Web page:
The Federal Communication Commission Agency will require every public safety element to convert existing communication systems to what is referred to as “narrow-band” by midnight on December 31, 2012 or face fines as much as $21,000 per day thereafter.
In response to the new requirement, a newly proposed Regional Emergency Communication Center and Emergency Operations Center will provide emergency police, fire and ambulance dispatch to every city in Kaufman County with the exception of Forney.
The City of Forney recently built its new Criminal Justice Center with updated communication equipment.
“The need for public support is vitally important as this project proceeds,” said Kaufman County Sheriff David A. Byrnes. “This project will serve the citizens’ of Kaufman County for the next 25 years.”
In today’s economy, state, regional and local government agencies face a pressing need to provide exceptional citizen services in an effective and efficient manner, all the while working under constant resource constraints. To meet these challenges public agencies are constantly trying to improve internal efficiencies by lowering costs and increasing productivity. While city governments and counties are faced with the need to do more with less, public safety still remains a priority.
Also, the Federal Communication Commission Agency will require upgraded digital emergency communications technology by 2018. This is a huge unavoidable expense for local municipalities and counties to have to take on individually. Currently, emergency communications within the county are fragmented. Police radios cannot easily talk to firefighter radios, and most law enforcement personnel radios cannot talk to other law enforcement personnel radios in other jurisdictions. This makes coordination difficult and results in longer emergency response time for citizens where time is considered a precious commodity. With the significant drop in emergency response times. By its nature, the center would present a more coordinated, focused response when emergency responders from multiple counties and jurisdictions are required.
Looking to Our FutureThe mission of the proposed new communications center will be to provide professional public safety communications to each agency as they work together to preserve and improve the quality of life for citizens of Kaufman County. This would be accomplished through the prompt, efficient, and accurate collection and dissemination of information.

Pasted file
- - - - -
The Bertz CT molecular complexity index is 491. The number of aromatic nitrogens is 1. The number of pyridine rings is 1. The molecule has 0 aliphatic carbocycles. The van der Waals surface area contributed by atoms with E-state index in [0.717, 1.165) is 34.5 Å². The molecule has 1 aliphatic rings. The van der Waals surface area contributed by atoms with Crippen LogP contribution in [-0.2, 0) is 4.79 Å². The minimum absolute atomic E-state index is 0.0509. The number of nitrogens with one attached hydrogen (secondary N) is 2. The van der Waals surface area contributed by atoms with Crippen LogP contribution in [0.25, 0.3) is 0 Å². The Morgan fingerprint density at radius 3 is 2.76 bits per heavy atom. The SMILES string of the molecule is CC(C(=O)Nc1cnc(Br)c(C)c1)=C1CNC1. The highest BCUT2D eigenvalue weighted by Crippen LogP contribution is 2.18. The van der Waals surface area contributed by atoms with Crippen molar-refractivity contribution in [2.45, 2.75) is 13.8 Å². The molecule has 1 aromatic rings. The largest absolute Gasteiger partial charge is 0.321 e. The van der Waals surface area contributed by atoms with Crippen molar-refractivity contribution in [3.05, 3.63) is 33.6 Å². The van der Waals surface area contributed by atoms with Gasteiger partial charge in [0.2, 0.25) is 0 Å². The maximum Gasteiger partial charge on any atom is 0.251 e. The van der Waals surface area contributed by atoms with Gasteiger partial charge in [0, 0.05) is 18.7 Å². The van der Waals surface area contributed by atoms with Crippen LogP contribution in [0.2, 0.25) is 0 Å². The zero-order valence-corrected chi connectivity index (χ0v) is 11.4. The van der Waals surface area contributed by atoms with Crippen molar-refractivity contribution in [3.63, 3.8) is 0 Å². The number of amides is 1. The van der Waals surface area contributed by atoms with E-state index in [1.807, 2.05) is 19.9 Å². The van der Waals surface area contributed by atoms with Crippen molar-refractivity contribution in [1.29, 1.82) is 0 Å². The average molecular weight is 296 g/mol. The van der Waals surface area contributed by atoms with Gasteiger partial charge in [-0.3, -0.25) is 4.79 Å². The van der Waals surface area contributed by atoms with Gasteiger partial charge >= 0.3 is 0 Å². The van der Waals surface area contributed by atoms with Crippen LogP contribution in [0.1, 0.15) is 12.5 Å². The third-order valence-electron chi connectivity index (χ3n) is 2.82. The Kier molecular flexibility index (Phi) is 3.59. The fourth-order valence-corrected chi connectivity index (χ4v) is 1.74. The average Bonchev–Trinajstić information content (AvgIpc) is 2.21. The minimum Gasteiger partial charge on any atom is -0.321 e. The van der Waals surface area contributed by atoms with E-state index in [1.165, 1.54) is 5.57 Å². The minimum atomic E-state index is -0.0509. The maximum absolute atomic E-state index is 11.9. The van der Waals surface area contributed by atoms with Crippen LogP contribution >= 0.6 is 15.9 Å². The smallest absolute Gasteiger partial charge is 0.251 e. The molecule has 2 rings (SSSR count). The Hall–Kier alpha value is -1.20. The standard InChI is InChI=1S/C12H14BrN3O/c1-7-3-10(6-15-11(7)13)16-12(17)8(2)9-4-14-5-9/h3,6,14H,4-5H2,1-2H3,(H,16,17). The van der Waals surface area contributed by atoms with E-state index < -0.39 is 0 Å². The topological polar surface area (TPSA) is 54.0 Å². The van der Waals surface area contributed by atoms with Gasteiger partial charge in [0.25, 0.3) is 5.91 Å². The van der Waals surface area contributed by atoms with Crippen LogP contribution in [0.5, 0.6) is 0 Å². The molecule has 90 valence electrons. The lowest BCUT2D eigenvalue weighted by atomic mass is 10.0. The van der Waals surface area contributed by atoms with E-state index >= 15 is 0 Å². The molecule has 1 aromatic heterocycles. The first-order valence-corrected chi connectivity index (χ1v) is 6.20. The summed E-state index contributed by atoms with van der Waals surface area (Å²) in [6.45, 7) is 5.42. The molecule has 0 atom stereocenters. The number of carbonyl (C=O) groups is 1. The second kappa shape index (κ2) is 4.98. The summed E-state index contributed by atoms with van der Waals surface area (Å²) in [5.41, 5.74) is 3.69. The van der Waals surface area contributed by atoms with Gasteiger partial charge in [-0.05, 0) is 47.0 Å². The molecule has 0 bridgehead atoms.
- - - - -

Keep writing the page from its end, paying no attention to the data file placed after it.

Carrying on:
“We need a robust infrastructure that can handle multiple kinds of disasters,” said Steve Howie, Kaufman Counties Emergency Management Coordinator. “That is clearly not feasible with multiple independent dispatch centers. This is an excellent move when every nickel counts.”
It’s a necessary move to improve communications for emergency responders, such as law implementation of the regionalized emergency communication center, there would be a enforcement and fire personnel, officials say.
“We would get a state-of-the-art facility with state of the art equipment and emergency medical dispatch personnel that the smaller municipalities in our county would never be able to afford individually,” said Kaufman County Judge Bruce Wood. “The quality of service the new center will provide cannot be realized without a combined effort between the County and local municipalities.”
The automotive industry realized many years ago it is not cost-effective to have an automobile manufacturing plant everywhere to sell cars. The industry built centralized, commonly-tooled and staffed manufacturing plants in a location that meets the needs of dealers all over the country. This is the approach of a regional communications center, according to local officials — construct, equip, staff and operate one facility that services the needs of public safety throughout the entire county, at the same level of quality, capability and effectiveness.
“Every community in Kaufman County is facing serious issues regarding the updating of their existing systems, and unless we take a proactive stance in solving the problem ahead of us, we will be short changing the citizens of Kaufman.” said Kaufman Mayor William Fortner. “The idea of a new regionalized communications center will not only be a prudent move for the citizens of Kaufman, but will be good for every city within Kaufman County. Rather than duplicate expense and systems in the various cities, it makes good business sense to consolidate this government service. This will significantly enhance public safety for all citizens in the county.”
Pooling resources saves money for the various communities who would otherwise have to duplicate the expensive facility, equipment and staffing requirements for emergency communications, but will build asset awareness and comprehensive response to public safety situations alone.
“Consolidation of expensive government services is now a new trend and it is certainly a smart trend in these lean times,” said Chief Jody Lay of the Terrell Police Department. “More importantly though, it produces more effective allocation of public safety resources.”
“Being more effective is what we must continue to focus on in this County,” Lay added. “I am very excited about the many possibilities that could come from this proposed project and look forward to doing my part to make it happen for our citizens.”